NFL players voted to approve a new collective bargaining agreement this weekend, ushering in another decade of football with new structures in the regular and post seasons.
The new CBA narrowly passed with 1,019 players voting to approve it compared to 959 votes in opposition. The official count was split 51.5% to 48.5%.
"The result comes after a long and democratic process in accordance with our constitution," NFLPA President JC Tretter said in a statement released on Twitter. "We understand that not all deals are perfect, and we don't take the gains we wanted, but couldn't get, lightly. We now must unite and move forward as a union."
The new CBA brings a wide range of changes with it, most noticeably in the regular and postseasons. Starting with the 2021 season, the NFL will only have three games in the preseason. This makes way for a 17th regular season game, which can be implemented as early as 2021.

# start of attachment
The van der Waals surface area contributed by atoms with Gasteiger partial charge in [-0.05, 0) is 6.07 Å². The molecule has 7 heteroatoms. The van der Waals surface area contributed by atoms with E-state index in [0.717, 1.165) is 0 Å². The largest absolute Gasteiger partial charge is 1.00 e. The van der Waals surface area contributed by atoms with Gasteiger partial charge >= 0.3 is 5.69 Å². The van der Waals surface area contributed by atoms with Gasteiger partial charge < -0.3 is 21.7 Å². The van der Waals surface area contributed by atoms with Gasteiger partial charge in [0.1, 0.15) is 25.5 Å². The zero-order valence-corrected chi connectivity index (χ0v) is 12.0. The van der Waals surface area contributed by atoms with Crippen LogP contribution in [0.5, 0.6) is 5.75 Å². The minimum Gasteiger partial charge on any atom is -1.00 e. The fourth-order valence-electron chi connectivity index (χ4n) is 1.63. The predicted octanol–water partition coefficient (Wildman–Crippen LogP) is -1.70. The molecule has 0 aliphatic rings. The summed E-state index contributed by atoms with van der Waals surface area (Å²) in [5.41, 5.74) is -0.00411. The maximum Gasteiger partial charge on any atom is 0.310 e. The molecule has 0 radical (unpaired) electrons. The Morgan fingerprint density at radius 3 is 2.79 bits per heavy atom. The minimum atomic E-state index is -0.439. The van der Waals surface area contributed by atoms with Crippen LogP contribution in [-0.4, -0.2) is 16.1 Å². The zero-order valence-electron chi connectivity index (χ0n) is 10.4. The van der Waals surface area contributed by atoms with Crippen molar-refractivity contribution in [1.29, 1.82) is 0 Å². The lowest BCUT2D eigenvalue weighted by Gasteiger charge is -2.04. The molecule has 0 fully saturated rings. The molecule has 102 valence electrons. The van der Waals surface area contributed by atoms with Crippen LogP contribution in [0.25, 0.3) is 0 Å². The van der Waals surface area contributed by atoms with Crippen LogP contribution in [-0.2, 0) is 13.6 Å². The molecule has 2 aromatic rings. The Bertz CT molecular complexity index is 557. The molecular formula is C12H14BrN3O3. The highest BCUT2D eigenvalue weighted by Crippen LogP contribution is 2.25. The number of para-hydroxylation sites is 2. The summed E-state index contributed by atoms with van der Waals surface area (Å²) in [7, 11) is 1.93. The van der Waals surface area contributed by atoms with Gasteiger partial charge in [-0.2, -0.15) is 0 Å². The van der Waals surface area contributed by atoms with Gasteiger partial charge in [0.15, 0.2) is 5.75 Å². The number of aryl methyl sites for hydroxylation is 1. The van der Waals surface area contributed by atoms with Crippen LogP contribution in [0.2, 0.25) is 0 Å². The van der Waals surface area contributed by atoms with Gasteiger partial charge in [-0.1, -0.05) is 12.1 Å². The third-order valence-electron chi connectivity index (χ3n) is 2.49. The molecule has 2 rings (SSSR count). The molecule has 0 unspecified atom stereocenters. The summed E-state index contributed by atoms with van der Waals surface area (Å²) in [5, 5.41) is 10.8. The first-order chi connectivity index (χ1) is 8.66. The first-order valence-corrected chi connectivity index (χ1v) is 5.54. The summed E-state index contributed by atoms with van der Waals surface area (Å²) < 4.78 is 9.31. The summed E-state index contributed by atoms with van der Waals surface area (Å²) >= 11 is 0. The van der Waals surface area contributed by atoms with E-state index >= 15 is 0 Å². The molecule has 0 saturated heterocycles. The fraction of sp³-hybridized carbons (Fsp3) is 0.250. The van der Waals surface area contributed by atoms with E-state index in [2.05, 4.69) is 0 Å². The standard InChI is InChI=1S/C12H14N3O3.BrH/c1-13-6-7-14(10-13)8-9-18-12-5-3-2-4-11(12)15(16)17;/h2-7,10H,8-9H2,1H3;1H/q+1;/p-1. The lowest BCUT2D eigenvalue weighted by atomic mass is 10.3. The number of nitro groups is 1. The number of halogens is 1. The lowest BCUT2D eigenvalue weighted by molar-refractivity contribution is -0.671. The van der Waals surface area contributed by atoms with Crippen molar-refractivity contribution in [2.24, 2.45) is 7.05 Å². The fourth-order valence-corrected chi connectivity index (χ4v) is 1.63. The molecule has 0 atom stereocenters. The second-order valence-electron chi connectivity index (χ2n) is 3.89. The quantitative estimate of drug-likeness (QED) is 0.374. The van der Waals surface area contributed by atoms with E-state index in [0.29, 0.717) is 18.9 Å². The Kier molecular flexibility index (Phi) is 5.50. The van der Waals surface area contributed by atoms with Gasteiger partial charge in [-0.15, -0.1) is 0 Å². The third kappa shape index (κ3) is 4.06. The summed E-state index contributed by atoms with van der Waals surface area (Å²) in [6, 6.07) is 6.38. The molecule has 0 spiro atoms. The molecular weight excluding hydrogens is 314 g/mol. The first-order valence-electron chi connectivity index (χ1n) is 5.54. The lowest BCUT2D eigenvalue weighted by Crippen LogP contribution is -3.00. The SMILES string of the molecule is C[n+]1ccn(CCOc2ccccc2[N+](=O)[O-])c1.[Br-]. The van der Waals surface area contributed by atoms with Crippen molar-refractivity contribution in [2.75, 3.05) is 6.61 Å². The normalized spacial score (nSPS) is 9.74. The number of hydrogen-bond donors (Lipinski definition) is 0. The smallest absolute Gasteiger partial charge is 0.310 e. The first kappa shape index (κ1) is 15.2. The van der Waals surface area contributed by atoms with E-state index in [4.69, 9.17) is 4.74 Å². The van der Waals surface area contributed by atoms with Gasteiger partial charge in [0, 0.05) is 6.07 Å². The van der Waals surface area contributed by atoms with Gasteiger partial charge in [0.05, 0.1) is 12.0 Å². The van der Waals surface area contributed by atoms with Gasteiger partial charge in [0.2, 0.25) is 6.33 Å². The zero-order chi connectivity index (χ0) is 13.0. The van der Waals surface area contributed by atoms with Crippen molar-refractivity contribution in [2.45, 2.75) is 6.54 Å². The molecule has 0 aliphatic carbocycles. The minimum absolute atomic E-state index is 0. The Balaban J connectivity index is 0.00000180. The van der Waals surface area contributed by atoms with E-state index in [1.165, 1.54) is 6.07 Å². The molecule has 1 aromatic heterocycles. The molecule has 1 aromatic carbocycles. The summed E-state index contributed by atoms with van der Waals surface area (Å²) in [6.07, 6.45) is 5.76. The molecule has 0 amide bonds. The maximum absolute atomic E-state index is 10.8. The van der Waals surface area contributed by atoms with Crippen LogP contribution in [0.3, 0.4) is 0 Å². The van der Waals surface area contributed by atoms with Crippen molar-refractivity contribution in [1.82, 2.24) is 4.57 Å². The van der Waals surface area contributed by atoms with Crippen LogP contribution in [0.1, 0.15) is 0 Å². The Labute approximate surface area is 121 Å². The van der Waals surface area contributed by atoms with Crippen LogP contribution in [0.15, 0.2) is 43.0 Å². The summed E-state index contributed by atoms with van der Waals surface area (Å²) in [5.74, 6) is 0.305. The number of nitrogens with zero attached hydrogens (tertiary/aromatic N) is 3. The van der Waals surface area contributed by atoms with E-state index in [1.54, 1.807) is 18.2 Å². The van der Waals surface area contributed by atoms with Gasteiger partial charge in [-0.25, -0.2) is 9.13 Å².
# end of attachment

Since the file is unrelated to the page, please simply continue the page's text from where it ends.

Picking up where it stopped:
Changes to the postseason will begin with the 2020 season. The playoff field will be expanded from 12 to 14 teams, giving each conference seven seeds. Each conference will only be allowed one bye week, which will be awarded to the No.1 seeds, meaning there will be a total of six Wild Card games.
The players will also see an increase in revenue. Under the new CBA, players will receive 48% of the league's revenue beginning in the 2021 season, compared to 47% under the previous agreement. That number will increase to 48.5% should the league decide to add a 17th game to the regular season.
Other changes include an increase in players on the active roster from 53 to 55, tougher suspensions on PEDs and DUIs and eliminating suspensions entirely for positive drug tests. Disciplinary cases will also be heard by an independent arbitrator instead of Commissioner Roger Goodell.
With a new deal in place, the new league year is set to begin with free agency on March 18 at 4 p.m. In the mean time, teams and players are allowed to participate in "legal tampering" for contract negotiations, which will begin at noon on Monday.